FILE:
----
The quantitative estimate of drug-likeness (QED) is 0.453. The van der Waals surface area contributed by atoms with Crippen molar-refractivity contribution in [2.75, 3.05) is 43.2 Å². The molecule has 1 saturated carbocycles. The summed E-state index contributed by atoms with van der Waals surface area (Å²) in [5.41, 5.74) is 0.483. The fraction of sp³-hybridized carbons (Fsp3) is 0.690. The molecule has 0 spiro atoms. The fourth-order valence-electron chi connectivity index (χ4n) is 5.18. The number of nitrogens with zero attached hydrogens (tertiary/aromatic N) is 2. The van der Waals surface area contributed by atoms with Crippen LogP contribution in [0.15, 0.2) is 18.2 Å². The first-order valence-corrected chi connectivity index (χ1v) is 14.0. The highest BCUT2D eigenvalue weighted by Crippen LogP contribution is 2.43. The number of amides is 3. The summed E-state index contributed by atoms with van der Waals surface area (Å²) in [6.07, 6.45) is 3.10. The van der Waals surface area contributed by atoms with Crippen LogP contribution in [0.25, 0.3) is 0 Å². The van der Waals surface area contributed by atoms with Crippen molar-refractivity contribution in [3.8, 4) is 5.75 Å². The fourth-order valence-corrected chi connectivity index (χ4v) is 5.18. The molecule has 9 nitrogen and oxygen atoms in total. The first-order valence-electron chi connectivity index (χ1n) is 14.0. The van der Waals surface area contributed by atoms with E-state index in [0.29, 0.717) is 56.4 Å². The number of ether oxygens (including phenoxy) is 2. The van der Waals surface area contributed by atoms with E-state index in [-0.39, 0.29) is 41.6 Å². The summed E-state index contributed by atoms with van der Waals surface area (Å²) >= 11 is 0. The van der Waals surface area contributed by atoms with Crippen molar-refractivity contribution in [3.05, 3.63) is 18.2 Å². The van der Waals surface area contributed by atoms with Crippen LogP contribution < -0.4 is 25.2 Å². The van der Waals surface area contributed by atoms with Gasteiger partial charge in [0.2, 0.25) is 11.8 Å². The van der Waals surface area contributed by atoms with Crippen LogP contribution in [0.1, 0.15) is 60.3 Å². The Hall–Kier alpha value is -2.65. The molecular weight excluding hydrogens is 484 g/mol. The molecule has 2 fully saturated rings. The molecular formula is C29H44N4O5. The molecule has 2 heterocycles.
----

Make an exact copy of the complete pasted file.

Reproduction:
The quantitative estimate of drug-likeness (QED) is 0.453. The van der Waals surface area contributed by atoms with Crippen molar-refractivity contribution in [2.75, 3.05) is 43.2 Å². The molecule has 1 saturated carbocycles. The summed E-state index contributed by atoms with van der Waals surface area (Å²) in [5.41, 5.74) is 0.483. The fraction of sp³-hybridized carbons (Fsp3) is 0.690. The molecule has 0 spiro atoms. The fourth-order valence-electron chi connectivity index (χ4n) is 5.18. The number of nitrogens with zero attached hydrogens (tertiary/aromatic N) is 2. The van der Waals surface area contributed by atoms with Crippen LogP contribution in [0.15, 0.2) is 18.2 Å². The first-order valence-corrected chi connectivity index (χ1v) is 14.0. The highest BCUT2D eigenvalue weighted by Crippen LogP contribution is 2.43. The number of amides is 3. The summed E-state index contributed by atoms with van der Waals surface area (Å²) in [6.07, 6.45) is 3.10. The van der Waals surface area contributed by atoms with Crippen LogP contribution in [0.25, 0.3) is 0 Å². The van der Waals surface area contributed by atoms with Crippen molar-refractivity contribution in [3.8, 4) is 5.75 Å². The fourth-order valence-corrected chi connectivity index (χ4v) is 5.18. The molecule has 9 nitrogen and oxygen atoms in total. The first-order valence-electron chi connectivity index (χ1n) is 14.0. The van der Waals surface area contributed by atoms with E-state index in [0.29, 0.717) is 56.4 Å². The number of ether oxygens (including phenoxy) is 2. The van der Waals surface area contributed by atoms with E-state index in [-0.39, 0.29) is 41.6 Å². The summed E-state index contributed by atoms with van der Waals surface area (Å²) >= 11 is 0. The van der Waals surface area contributed by atoms with Crippen molar-refractivity contribution in [3.05, 3.63) is 18.2 Å². The van der Waals surface area contributed by atoms with Crippen LogP contribution < -0.4 is 25.2 Å². The van der Waals surface area contributed by atoms with Gasteiger partial charge in [0.2, 0.25) is 11.8 Å². The van der Waals surface area contributed by atoms with Crippen LogP contribution in [0.1, 0.15) is 60.3 Å². The Hall–Kier alpha value is -2.65. The molecular weight excluding hydrogens is 484 g/mol. The molecule has 2 fully saturated rings. The molecular formula is C29H44N4O5. The molecule has 2 heterocycles.